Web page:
Laura usually works as Matron for Paediatric Outpatients, but amid the COVID-19 pandemic has been redeployed to a paediatric ward. She has also been running a wellbeing hub to support other staff working on the front line. We spoke to her about the impact coronavirus has had on hospital life, and the difference support from the charity has made to her.
How long have you worked at King's College Hospital?
On and off for over 10 years
Have you worked on a COVID-19 ward?
I have done some shifts on the COVID-19 wards. I did it more as bank staff because I wanted to support my team who were redeployed there. As a matron I wasn’t going to be redeployed to those areas, so I was finding it hard to experience it for myself, so I could support my team appropriately. So I put myself forward for shifts when I had days off.
How many days a week were you working?
It got to the point where I was doing maybe nine days on and then a day off, with varying hours. Some days I could go home at 2pm/3pm, but other days I was coming in at 7am and not leaving until 9pm.
Do you live locally to King's?
Yes it’s a 20 minute walk home for me which is really good. I don’t think I could have done it if I was living further away.
Do you have kids?
I have got two boys aged 11 and 13. They are amazing and are being really self sufficient. My husband is self-employed so he is at home anyway, but he is still trying to run his business, so it’s a little bit of a juggling act. The kids have been left to their own devices a lot and the youngest has found a flair for making cakes.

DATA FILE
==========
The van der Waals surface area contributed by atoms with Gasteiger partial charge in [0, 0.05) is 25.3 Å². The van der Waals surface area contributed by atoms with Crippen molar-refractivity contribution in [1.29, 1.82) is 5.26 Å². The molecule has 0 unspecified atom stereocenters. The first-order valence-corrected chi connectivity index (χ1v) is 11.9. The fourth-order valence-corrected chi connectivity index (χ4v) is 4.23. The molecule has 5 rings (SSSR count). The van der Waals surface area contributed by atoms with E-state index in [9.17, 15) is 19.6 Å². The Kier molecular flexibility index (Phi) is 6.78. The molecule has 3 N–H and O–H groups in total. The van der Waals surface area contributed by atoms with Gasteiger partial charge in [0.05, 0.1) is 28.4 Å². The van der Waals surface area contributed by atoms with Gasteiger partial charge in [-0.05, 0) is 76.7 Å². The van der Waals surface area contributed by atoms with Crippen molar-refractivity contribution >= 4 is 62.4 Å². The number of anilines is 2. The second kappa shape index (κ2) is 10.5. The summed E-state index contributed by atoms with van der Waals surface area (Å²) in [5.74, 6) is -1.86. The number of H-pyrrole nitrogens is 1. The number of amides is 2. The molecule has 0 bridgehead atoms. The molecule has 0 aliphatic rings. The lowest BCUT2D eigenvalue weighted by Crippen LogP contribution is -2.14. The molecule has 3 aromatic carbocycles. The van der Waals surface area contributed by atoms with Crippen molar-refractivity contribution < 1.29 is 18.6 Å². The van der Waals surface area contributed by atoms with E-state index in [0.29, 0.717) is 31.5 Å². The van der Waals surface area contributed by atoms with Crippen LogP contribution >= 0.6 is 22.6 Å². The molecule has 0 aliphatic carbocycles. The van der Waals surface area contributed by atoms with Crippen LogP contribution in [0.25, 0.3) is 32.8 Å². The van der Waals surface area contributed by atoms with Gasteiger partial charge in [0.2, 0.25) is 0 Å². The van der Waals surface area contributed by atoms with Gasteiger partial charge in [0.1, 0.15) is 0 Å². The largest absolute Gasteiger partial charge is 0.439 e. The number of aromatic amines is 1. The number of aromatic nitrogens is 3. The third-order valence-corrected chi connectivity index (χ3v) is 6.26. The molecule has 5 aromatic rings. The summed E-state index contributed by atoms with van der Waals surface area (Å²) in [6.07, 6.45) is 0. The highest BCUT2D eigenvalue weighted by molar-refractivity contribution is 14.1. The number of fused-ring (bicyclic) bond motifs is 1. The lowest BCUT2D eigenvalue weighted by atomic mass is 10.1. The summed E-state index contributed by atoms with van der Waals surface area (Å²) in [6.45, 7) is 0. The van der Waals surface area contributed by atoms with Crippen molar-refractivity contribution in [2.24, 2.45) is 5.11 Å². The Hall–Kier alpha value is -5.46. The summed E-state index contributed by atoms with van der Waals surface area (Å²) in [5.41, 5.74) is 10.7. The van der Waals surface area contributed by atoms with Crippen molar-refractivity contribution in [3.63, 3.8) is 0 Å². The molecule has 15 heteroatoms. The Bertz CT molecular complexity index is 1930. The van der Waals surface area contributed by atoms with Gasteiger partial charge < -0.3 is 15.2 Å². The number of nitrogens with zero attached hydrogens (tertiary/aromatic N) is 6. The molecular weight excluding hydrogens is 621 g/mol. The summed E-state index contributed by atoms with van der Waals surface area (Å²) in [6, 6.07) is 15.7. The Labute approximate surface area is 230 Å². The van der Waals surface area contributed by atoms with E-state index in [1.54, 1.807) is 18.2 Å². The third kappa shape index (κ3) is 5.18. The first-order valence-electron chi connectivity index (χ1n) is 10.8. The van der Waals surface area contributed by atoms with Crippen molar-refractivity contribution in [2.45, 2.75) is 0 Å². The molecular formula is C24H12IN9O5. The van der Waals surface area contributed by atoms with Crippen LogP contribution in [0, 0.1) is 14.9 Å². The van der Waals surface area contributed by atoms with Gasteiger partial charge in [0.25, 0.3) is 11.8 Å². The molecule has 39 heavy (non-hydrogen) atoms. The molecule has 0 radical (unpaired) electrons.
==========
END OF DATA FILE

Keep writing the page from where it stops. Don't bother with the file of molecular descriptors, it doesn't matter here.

How many shifts did you do on a COVID-19 ward?
Only a few, but one of my current jobs is I am a matron on a paediatric COVID-19 ward. The matron who usually covers that ward couldn’t do it so I have taken it over for her so she can cover her other ward. It has mainly been children who are symptomatic and waiting for their results. We have a few kids that have been really sick, but mainly we have been quite lucky.
What have been the main differences you have noticed around the hospital in the last couple of months for your day to day life?
I have to say I think teams have become a lot closer. Not just teams on the individual wards, because people have been redeployed, but because we have had the wellbeing hubs there has been an awful lot more mixing and I think there has been an awful lot more appreciation for what each person does.
The COVID-19 wards (the adult intensive care units) have been very regimented, amazing working machines. They have totally changed the way that the nurses are caring for patients, so you might have an intensive care nurse who is caring for multiple patients and because of that they will have a runner, so that means the nurse looking after the patient has someone they can ask to go and get stuff and help with a lot of things that would normally take a lot of time, this allows the nurse to spend more time with the patient.
I was in a cubicle for a couple of shifts and it can feel quite isolating being in there on your own, because you’re in there for four hours on your own.
What’s a cubicle?
A room where you have one patient. On a ward, nurses can look after multiple patients, but on ICU you have one nurse looking after one patient. Normally, if you have a patient in a cubicle and they aren’t ventilated, the nurse can pop in and out to get things. But during the COVID-19 situation, because of the PPE and having to put it on and take it off which takes time, you can't pop out of the cubicle for a quick toilet break. You have to manage your shift so you have four hours in a cubicle, then you have a tea break.